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The Battle of Algiers (Criterion Collection) (1966)

Cast: Brahim Haggiag, Brahim Haggiag, Yacef Saadi, more...
Director: Gillo Pontecorvo, Gillo Pontecorvo
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Rating: Not Rated
Studio: Criterion
Genre: Drama, Foreign, Politics and Social Issues, France, Africa, Algeria, Criterion Collection
Languages: French, Arabic
Subtitles: English
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Synopses
The Battle of Algiers (Criterion Collection) (1966)
This highly political film about the Algerian struggle for independence from France took "Best Film" honors at the 1966 Venice Film Festival. The bulk of the film is shot in flashback, presented as the memories of Ali (Brahim Haggiag), a leading member of the Algerian Front de Liberation Nationale (FLN), when finally captured by the French in 1957. Three years earlier, Ali was a petty thief who joined the secretive organization in order to help rid the Casbah of vice associated with the colonial government. The film traces the rebels' struggle and the increasingly extreme measures taken by the French government to quell what soon becomes a nationwide revolt. After the flashback, Ali and the last of the FLN leaders are killed, and the film takes on a more general focus, leading to the declaration of Algerian independence in 1962. Director Gillo Pontecorvo's careful re-creation of a complicated guerrilla struggle presents a rather partisan view of some complex social and political issues, which got the film banned in France for many years. That should not come as a surprise, for La Battaglia di Algeri was subsidized by the Algerian government and -- with the exception of Jean Martin and Tommaso Neri as French officers -- the cast was entirely Algerian as well. At least three versions exist, running 135, 125, and 120 minutes. ~ Robert Firsching, All Movie Guide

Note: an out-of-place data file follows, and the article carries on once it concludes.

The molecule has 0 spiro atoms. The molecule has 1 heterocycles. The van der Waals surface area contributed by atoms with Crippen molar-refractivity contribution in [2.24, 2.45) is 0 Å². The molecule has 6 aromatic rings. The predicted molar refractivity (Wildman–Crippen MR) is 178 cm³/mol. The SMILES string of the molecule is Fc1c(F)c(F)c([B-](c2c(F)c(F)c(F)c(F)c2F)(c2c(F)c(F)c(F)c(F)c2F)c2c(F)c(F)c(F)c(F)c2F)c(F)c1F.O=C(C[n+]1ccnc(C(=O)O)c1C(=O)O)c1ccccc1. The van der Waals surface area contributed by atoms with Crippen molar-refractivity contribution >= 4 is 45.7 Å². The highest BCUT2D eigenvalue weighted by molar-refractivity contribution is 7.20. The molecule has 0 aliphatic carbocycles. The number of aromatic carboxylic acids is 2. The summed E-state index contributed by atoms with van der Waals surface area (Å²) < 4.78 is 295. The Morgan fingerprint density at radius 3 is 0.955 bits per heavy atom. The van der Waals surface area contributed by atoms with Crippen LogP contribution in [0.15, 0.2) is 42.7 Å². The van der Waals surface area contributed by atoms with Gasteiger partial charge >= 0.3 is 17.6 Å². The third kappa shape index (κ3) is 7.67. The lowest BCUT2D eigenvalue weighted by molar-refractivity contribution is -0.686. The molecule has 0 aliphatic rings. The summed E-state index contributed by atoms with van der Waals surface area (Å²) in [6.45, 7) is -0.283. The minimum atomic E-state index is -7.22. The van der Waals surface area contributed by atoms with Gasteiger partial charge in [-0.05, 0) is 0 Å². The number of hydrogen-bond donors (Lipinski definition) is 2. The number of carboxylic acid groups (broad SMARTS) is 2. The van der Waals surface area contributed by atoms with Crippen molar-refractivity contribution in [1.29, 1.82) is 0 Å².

The Battle of Algiers (Criterion Collection) (Disc 2: Bonus Disc - Pontecorvo and the Film) (1966)
This highly political film about the Algerian struggle for independence from France took "Best Film" honors at the 1966 Venice Film Festival. The bulk of the film is shot in flashback, presented as the memories of Ali (Brahim Haggiag), a leading member of the Algerian Front de Liberation Nationale (FLN), when finally captured by the French in 1957. Three years earlier, Ali was a petty thief who joined the secretive organization in order to help rid the Casbah of vice associated with the colonial government. The film traces the rebels' struggle and the increasingly extreme measures taken by the French government to quell what soon becomes a nationwide revolt. After the flashback, Ali and the last of the FLN leaders are killed, and the film takes on a more general focus, leading to the declaration of Algerian independence in 1962. Director Gillo Pontecorvo's careful re-creation of a complicated guerrilla struggle presents a rather partisan view of some complex social and political issues, which got the film banned in France for many years. That should not come as a surprise, for La Battaglia di Algeri was subsidized by the Algerian government and -- with the exception of Jean Martin and Tommaso Neri as French officers -- the cast was entirely Algerian as well. At least three versions exist, running 135, 125, and 120 minutes. ~ Robert Firsching, All Movie Guide

The Battle of Algiers (Criterion Collection) (Disc 3: Bonus Disc - The Film and History) (1966)